Featured events in October 2019
Get your fall feels on at this free festival that begins at the tail end of September. You can snag a photo with a giant pumpkin, watch master carvers at work, explore an edible garden, enjoy live music and see all kinds of animals. The festival also includes several ticketed experiences ($3 per ticket, $27 for 10, $51 for 20) such as caousel rides, a bounce house, a Ferris wheel, corn mazes, a slide and an obstacle course. Take a look at the Lincoln Park Zoo's webite for a complete list of activites and events throughout Fall Fest.
Returning to a two-acre plot of land just west of Goose Island, Jack's Pumpking Pop-up saves you a trip to the suburbs by bringing a corn maze, thousands of pumpkins and an array of carnival games to the city. This year's edition of the outdoor event features a larger corn maze that contains a hidden bar, a "gypsy caravan" as well as plenty of photo backdrops and props (think tractors, trucks and piles of pumpkins) for you to take advantage of. Plus, the pop-up will also host events throughout its four-week run, including a pumpkin walk, a beer and cider festival and a sweet corn festival.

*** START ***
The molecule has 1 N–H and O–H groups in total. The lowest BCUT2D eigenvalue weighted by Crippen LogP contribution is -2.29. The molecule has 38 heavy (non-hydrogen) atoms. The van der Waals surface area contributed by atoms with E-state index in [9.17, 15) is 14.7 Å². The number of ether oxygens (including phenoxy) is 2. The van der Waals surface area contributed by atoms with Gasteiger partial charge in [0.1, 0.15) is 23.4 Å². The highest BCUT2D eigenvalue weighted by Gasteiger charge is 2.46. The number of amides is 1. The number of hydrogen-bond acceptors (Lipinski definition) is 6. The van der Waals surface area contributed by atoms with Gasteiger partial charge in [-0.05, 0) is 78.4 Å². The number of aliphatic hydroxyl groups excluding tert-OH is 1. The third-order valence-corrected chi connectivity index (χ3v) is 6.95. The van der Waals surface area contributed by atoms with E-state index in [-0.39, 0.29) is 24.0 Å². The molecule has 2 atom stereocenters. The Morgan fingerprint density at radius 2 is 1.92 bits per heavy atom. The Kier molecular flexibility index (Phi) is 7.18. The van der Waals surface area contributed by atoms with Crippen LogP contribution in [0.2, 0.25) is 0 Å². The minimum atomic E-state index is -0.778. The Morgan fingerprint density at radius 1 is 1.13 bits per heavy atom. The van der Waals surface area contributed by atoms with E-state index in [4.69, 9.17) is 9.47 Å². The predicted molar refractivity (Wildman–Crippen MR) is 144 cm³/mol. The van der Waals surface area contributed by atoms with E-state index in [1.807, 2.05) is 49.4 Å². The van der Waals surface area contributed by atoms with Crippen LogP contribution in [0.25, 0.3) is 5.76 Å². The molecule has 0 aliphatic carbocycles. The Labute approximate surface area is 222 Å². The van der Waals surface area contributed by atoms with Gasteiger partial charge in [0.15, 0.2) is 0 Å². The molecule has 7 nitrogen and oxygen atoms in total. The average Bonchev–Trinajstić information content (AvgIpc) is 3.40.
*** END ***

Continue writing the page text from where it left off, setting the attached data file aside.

You'll find nearly 1,000 glowing pumpkins spread across Navy Pier at the attraction's month-long Pier Pumpkin Lights event. Stop by Polk Bros Park to visit the Juggernaut of Jack-O-Lanterns installation then head to the pier to take in five more pop-up experiences, all of which will be illuminated after dusk each evening. Navy Pier restaurants such as Bubba Gump Shrimp Co, Tiny Tavern and Snow Dragon Shavery will be offering food and drink specials throughout the month of October, and Amazing Chicago’s Funhouse Maze will transform into a haunted maze on select weekends. Plus, you can bring the kids to trick-or-treat at Navy Pier on October 26, 27 and 31.
The Shanghai-based FarEastFarWest collection curates a selection of images taken by artists from China, Thailand, the Philippines, Japan, Korea and Indonesia between 2007 and 2013— a particularly fertile period for Asian photography. The exhibition takes its name from the artists' practice of using photos to investigate the spaces in-between various concepts, whether its the past and the present or a local perspective and a global view.
Dovetail Brewery and Begyle Brewing team up for another outdoor bash in their shared parking lot, stocked with live music, food trucks and plenty of beer. DönerMen, Three Legged Tacos, Bopbartruck, Pualina Meat Market and more local eateries will be serving dishes throughout the two-day fest, accompanied by a selection of seasonal suds from each of the breweries. Plus, kids can get an inflatable creation from a balloon artist, you can try your hand at a game of skee ball and Luckyprints will be on-hand printing on-demand shirts. Proceeds from the event benefit the Friendship Center food pantries.